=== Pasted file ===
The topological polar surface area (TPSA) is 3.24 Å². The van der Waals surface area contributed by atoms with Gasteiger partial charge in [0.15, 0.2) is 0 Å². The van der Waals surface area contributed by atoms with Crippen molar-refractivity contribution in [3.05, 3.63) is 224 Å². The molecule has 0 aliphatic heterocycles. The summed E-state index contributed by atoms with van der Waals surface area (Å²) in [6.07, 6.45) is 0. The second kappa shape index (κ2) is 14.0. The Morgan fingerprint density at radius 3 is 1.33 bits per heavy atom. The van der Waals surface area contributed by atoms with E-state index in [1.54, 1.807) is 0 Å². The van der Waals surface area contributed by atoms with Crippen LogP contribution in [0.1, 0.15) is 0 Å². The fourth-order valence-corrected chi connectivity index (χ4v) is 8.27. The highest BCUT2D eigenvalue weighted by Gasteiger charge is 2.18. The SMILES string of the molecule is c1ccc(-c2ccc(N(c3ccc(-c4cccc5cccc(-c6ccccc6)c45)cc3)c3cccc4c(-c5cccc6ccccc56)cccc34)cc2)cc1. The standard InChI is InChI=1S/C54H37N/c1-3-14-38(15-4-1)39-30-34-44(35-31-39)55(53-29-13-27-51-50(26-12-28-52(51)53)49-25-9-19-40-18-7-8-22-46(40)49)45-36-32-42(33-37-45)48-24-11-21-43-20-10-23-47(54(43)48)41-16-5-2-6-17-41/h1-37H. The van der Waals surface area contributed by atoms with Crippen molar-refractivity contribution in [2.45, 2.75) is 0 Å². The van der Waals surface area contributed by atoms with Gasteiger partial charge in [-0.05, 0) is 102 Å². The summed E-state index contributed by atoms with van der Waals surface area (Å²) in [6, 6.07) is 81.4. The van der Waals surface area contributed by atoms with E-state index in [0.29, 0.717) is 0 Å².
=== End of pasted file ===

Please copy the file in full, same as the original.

The topological polar surface area (TPSA) is 3.24 Å². The van der Waals surface area contributed by atoms with Gasteiger partial charge in [0.15, 0.2) is 0 Å². The van der Waals surface area contributed by atoms with Crippen molar-refractivity contribution in [3.05, 3.63) is 224 Å². The molecule has 0 aliphatic heterocycles. The summed E-state index contributed by atoms with van der Waals surface area (Å²) in [6.07, 6.45) is 0. The second kappa shape index (κ2) is 14.0. The Morgan fingerprint density at radius 3 is 1.33 bits per heavy atom. The van der Waals surface area contributed by atoms with E-state index in [1.54, 1.807) is 0 Å². The van der Waals surface area contributed by atoms with Crippen LogP contribution in [0.1, 0.15) is 0 Å². The fourth-order valence-corrected chi connectivity index (χ4v) is 8.27. The highest BCUT2D eigenvalue weighted by Gasteiger charge is 2.18. The SMILES string of the molecule is c1ccc(-c2ccc(N(c3ccc(-c4cccc5cccc(-c6ccccc6)c45)cc3)c3cccc4c(-c5cccc6ccccc56)cccc34)cc2)cc1. The standard InChI is InChI=1S/C54H37N/c1-3-14-38(15-4-1)39-30-34-44(35-31-39)55(53-29-13-27-51-50(26-12-28-52(51)53)49-25-9-19-40-18-7-8-22-46(40)49)45-36-32-42(33-37-45)48-24-11-21-43-20-10-23-47(54(43)48)41-16-5-2-6-17-41/h1-37H. The van der Waals surface area contributed by atoms with Crippen molar-refractivity contribution in [2.45, 2.75) is 0 Å². The van der Waals surface area contributed by atoms with Gasteiger partial charge in [-0.05, 0) is 102 Å². The summed E-state index contributed by atoms with van der Waals surface area (Å²) in [6, 6.07) is 81.4. The van der Waals surface area contributed by atoms with E-state index in [0.29, 0.717) is 0 Å².